All the real threats and penalties of the bill are clearly directed against the working class. That the capitalist press understands this is obvious from the fact that all the material published by it has stressed the penalties that may be employed to destroy the militancy of the labor movement and its allies!

It has been charged that the bill is a means of taking revenge upon the labor movement because of the miners’ strike and the militant conduct of John L. Lewis. This is, of course, pure rubbish. The reactionary congressional bloc and their big business associates have been trying to pass such a bill for years. They have succeeded now because this is the most reactionary Congress in history. From the very opening of this Congress, it has been flooded with similar anti-labor bills, some more drastic, some less so.

The point to be brought home, however, is that there weren’t enough struggles, like the one Lewis and the miners waged, to defeat such a bill. It is only because of the conduct of the officialdom of the AFL and CIO that the bill passed so easily. Had they been more determined, had they threatened to invoke the power of the united strength of the labor movement against the bill – they MIGHT have prevented its passage.

But it is only now, when the bill is on the President’s desk, that the leaders of the union movement have become alarmed. How do they fight the bill? By relying upon the personal intervention of the President, hoping that his political ambitions will redound to their benefit, they are really weakening the fight of the labor movement.

We have mentioned the fact that pressure from all sides is being exerted on the President. Roosevelt is in a dilemma for only one reason: a presidential election is due in 1944 and he plans to run for a fourth term. His problem is to satisfy all forces in order to insure his nomination and then his election. There are, then, two reasons for his hesitation. He is afraid that if he signs the bill he will lose the labor vote. And he is afraid that by making the bill a law, labor’s dissatisfaction will be so great as to interfere with war production. In either case, it would mean his defeat in 1944.

This brings us to the political heart of the present situation, for the Smith-Connally bill forces the question of labor political action to the forefront. Up to now, the labor chiefs have tied the union organizations to one or another of the boss political parties. The results have always hurt the workers because they have been compelled to rely upon the political flunkeys of the capitalist parties. By their own experiences, thousands upon thousands of rank and file unionists know that in every crisis, great or small, the professional politicians have acted against the best interests of labor.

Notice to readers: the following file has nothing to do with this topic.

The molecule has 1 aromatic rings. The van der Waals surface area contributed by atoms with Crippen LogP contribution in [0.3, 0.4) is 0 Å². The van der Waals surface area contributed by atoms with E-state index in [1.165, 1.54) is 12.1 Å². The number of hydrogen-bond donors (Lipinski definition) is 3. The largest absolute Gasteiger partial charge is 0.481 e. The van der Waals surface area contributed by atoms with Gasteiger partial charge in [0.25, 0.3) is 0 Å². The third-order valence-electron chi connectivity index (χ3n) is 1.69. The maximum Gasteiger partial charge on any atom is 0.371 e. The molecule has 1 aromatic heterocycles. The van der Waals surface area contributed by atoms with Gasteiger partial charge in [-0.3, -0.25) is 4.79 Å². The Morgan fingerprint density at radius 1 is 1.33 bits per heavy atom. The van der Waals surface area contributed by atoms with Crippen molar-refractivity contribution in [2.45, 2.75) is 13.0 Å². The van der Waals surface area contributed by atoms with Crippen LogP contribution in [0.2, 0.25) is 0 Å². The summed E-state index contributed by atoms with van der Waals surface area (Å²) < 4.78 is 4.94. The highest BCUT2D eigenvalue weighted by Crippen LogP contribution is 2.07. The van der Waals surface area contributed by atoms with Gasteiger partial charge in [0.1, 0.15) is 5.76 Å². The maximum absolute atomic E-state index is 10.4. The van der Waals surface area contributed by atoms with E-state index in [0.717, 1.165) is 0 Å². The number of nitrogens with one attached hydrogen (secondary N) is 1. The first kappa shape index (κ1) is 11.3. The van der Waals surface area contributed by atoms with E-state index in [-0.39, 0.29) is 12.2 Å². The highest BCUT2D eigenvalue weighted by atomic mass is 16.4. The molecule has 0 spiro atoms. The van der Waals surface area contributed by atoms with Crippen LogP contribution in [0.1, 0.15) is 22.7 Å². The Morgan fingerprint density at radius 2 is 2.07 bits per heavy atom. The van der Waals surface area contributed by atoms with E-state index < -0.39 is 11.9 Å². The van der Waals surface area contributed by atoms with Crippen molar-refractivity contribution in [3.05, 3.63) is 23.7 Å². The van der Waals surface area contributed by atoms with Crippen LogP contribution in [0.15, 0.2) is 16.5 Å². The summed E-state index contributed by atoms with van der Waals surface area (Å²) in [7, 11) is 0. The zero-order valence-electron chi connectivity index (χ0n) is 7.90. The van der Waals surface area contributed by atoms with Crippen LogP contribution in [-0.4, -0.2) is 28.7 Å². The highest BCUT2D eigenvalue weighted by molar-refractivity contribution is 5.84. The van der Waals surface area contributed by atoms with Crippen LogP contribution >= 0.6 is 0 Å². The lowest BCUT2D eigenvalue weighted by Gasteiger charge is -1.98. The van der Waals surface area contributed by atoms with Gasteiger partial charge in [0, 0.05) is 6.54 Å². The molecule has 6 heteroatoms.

The great political need of the workers today is an Independent Labor Party based upon the trade union movement. Only such a party, free from any entanglements with the Republican or Democratic Parties, can offer any political hope for labor. All that the workers have gained from the official policy of supporting one of the boss parties or another, either because one was a “friend of labor,” or under the theory of “rewarding your friends and punishing your enemies,” is a stab in the back.

The action of the conference of Labor’s Non-Partisan League in Detroit (a report of which is published elsewhere in these columns) is symptomatic of the feelings of American labor. They are getting fed up with the political run-around from the Democratic Party with its share of reactionaries, labor-baiters and Southern Bourbons who dictate the actions of the party in Congress. They know that there is nothing to expect from the Republican Party of big business.

Great possibilities are offered to the labor movement in the creation of such a party. It would give the workers a powerful weapon on the political field to supplement their weapon of trade unionism. Unified politically as well as economically, American labor can advance the position and power of this country’s exploited millions.